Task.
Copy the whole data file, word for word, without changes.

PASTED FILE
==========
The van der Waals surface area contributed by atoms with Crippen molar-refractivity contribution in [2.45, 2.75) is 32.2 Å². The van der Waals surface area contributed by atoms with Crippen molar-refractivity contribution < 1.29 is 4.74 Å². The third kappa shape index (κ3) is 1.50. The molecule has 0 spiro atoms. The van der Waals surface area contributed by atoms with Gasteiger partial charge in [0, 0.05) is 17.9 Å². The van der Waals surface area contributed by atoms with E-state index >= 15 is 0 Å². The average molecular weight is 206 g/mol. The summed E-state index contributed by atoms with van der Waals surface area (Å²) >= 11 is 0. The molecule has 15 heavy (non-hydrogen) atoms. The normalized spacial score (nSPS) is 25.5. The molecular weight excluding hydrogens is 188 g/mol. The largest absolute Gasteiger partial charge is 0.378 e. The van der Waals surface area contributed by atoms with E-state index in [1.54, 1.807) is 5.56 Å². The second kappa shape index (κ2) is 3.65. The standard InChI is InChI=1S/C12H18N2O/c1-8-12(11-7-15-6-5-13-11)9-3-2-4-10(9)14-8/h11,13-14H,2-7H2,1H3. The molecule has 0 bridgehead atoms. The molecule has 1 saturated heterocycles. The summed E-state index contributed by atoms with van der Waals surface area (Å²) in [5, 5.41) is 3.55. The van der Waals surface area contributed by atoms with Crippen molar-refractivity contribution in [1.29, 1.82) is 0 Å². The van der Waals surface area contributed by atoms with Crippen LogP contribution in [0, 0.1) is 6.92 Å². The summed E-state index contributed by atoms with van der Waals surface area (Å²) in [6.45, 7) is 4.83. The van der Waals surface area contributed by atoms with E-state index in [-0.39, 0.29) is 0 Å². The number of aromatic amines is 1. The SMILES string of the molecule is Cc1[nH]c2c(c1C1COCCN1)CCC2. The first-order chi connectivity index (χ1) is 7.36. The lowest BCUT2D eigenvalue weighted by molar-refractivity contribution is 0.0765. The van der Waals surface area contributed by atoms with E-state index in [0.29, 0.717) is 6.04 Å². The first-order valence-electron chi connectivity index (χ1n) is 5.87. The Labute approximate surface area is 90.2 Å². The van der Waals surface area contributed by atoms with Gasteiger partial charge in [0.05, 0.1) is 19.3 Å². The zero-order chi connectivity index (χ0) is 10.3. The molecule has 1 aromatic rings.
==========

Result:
The van der Waals surface area contributed by atoms with Crippen molar-refractivity contribution in [2.45, 2.75) is 32.2 Å². The van der Waals surface area contributed by atoms with Crippen molar-refractivity contribution < 1.29 is 4.74 Å². The third kappa shape index (κ3) is 1.50. The molecule has 0 spiro atoms. The van der Waals surface area contributed by atoms with Gasteiger partial charge in [0, 0.05) is 17.9 Å². The van der Waals surface area contributed by atoms with E-state index >= 15 is 0 Å². The average molecular weight is 206 g/mol. The summed E-state index contributed by atoms with van der Waals surface area (Å²) >= 11 is 0. The molecule has 15 heavy (non-hydrogen) atoms. The normalized spacial score (nSPS) is 25.5. The molecular weight excluding hydrogens is 188 g/mol. The largest absolute Gasteiger partial charge is 0.378 e. The van der Waals surface area contributed by atoms with E-state index in [1.54, 1.807) is 5.56 Å². The second kappa shape index (κ2) is 3.65. The standard InChI is InChI=1S/C12H18N2O/c1-8-12(11-7-15-6-5-13-11)9-3-2-4-10(9)14-8/h11,13-14H,2-7H2,1H3. The molecule has 0 bridgehead atoms. The molecule has 1 saturated heterocycles. The summed E-state index contributed by atoms with van der Waals surface area (Å²) in [5, 5.41) is 3.55. The van der Waals surface area contributed by atoms with Crippen molar-refractivity contribution in [1.29, 1.82) is 0 Å². The van der Waals surface area contributed by atoms with Crippen LogP contribution in [0, 0.1) is 6.92 Å². The summed E-state index contributed by atoms with van der Waals surface area (Å²) in [6.45, 7) is 4.83. The van der Waals surface area contributed by atoms with E-state index in [-0.39, 0.29) is 0 Å². The number of aromatic amines is 1. The SMILES string of the molecule is Cc1[nH]c2c(c1C1COCCN1)CCC2. The first-order chi connectivity index (χ1) is 7.36. The lowest BCUT2D eigenvalue weighted by molar-refractivity contribution is 0.0765. The van der Waals surface area contributed by atoms with E-state index in [0.29, 0.717) is 6.04 Å². The first-order valence-electron chi connectivity index (χ1n) is 5.87. The Labute approximate surface area is 90.2 Å². The van der Waals surface area contributed by atoms with Gasteiger partial charge in [0.05, 0.1) is 19.3 Å². The zero-order chi connectivity index (χ0) is 10.3. The molecule has 1 aromatic rings.